Media Contact

Michelle Wickham, 317-419-7595,
Joel Weyrauch, 317-217-0298,

May 17, 2024

INDIANAPOLIS – Indiana Disability Rights (“IDR”) and ACLU of Indiana filed a federal complaint today challenging the Indiana Family and Social Services Administration’s (“FSSA”) changes to the Aged and Disabled Medicaid Waiver Program (“A&D Waiver”) that threaten the safety and well-being of medically complex children. The policy change will prohibit parents of children from serving as paid providers of “attendant care” services through the waiver program. The lawsuit alleges that FSSA’s policy change, set to take effect on July 1, 2024, will deny these medically complex children access to the critical in-home care they need, putting them at risk for institutionalization.

“Children with medically complex conditions often need near constant care and supervision. Parents and families have for years been able to cobble together a patchwork of services and caregivers, including serving as paid caregivers themselves, to ensure their children have what they need to live safely in the community,” said Melissa Keyes, Executive Director at Indiana Disability Rights. “Now, FSSA is throwing a wrench in those plans without ensuring there are appropriate alternatives available.”

The lawsuit filed today in federal district court in Indianapolis is brought by two minor A&D Waiver participants with complex medical needs who receive attendant care from their mothers, and the Indiana Protection and Advocacy Services Commission. This lawsuit asks the court to direct FSSA to ensure that the state provides the care necessary for medically complex individuals to remain in the community. Plaintiffs say relief is urgently needed to both named plaintiffs and hundreds of similarly situated Hoosiers. The lawsuit argues that FSSA’s actions violate the Americans with Disabilities Act’s integration mandate, the Rehabilitation Act, and numerous Medicaid rules, including choice of services provisions.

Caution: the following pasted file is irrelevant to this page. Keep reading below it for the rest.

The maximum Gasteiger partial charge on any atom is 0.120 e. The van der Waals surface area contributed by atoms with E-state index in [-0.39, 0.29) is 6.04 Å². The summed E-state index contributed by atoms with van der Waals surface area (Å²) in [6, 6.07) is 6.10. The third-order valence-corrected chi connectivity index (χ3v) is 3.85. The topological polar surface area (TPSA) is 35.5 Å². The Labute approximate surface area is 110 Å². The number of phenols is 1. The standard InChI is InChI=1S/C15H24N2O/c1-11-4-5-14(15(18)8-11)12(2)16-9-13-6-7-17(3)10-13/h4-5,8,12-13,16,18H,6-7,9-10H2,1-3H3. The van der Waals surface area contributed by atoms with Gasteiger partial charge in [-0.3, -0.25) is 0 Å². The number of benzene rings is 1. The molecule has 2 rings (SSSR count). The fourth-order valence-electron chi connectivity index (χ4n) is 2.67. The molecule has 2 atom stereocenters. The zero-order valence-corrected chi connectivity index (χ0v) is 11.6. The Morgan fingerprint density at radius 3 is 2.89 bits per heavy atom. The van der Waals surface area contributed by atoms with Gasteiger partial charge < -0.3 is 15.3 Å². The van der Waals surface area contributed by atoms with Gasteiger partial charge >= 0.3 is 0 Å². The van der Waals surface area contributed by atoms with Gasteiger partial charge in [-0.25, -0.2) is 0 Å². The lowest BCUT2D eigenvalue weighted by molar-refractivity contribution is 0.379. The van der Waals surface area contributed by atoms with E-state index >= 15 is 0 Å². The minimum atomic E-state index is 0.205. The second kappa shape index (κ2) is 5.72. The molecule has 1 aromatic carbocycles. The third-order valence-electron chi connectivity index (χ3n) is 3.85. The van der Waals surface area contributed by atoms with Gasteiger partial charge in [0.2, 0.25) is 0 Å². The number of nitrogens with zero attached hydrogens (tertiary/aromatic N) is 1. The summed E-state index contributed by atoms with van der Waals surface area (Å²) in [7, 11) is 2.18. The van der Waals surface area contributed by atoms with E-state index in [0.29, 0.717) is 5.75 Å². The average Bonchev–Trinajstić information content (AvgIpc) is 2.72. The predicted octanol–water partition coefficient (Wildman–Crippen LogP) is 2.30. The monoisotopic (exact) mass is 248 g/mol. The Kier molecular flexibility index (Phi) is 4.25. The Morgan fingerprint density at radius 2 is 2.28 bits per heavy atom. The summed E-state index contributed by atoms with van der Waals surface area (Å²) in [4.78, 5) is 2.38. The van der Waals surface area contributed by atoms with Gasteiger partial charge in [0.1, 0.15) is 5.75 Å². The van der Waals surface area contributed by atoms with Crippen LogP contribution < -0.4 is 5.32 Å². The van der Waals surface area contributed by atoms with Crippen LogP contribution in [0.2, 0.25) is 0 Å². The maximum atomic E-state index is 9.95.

"The Americans with Disabilities Act and the Olmstead decision are clear: children with disabilities deserve the opportunity to live and thrive in their communities, not be forced into institutions," said Gavin Rose, Senior Staff Attorney at ACLU of Indiana. "We are committed to ensuring these children can remain safe and healthy at home with their families."

“This policy not only ignores the critical needs of these medically complex children, but it also disrespects the incredible dedication of their parents who have become experts in caring for their unique situations,” said Tom Crishon, Legal Director at Indiana Disability Rights. “We are filing this lawsuit to ensure these children can continue to receive the care they need in their homes and communities.” 

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Indiana Protection and Advocacy Services (IPAS) Commission oversees the work of Indiana Disability Rights. Indiana Disability Rights (IDR) is the designated Protection and Advocacy System and Client Assistance Program for the State of Indiana. IDR’s mission is to uphold, promote, and advance the rights of individuals with disabilities through empowerment and advocacy to achieve a more equitable society. For more information, visit

ACLU of Indiana is the state’s guardian of liberty, working daily to defend and preserve the individual rights and liberties guaranteed by the Constitutions and laws of the United States and Indiana. Using education, advocacy, and litigation, we work to protect the rights of all and to extend rights to communities that have historically experienced injustice in the U.S., including Native Americans and other people of color, women, LGBTQ+ individuals, prisoners, people with disabilities, and the indigent. We are nonprofit and nonpartisan, and we never charge for our services. Member dues and contributions and grants from private foundations and individuals pay for the work we do.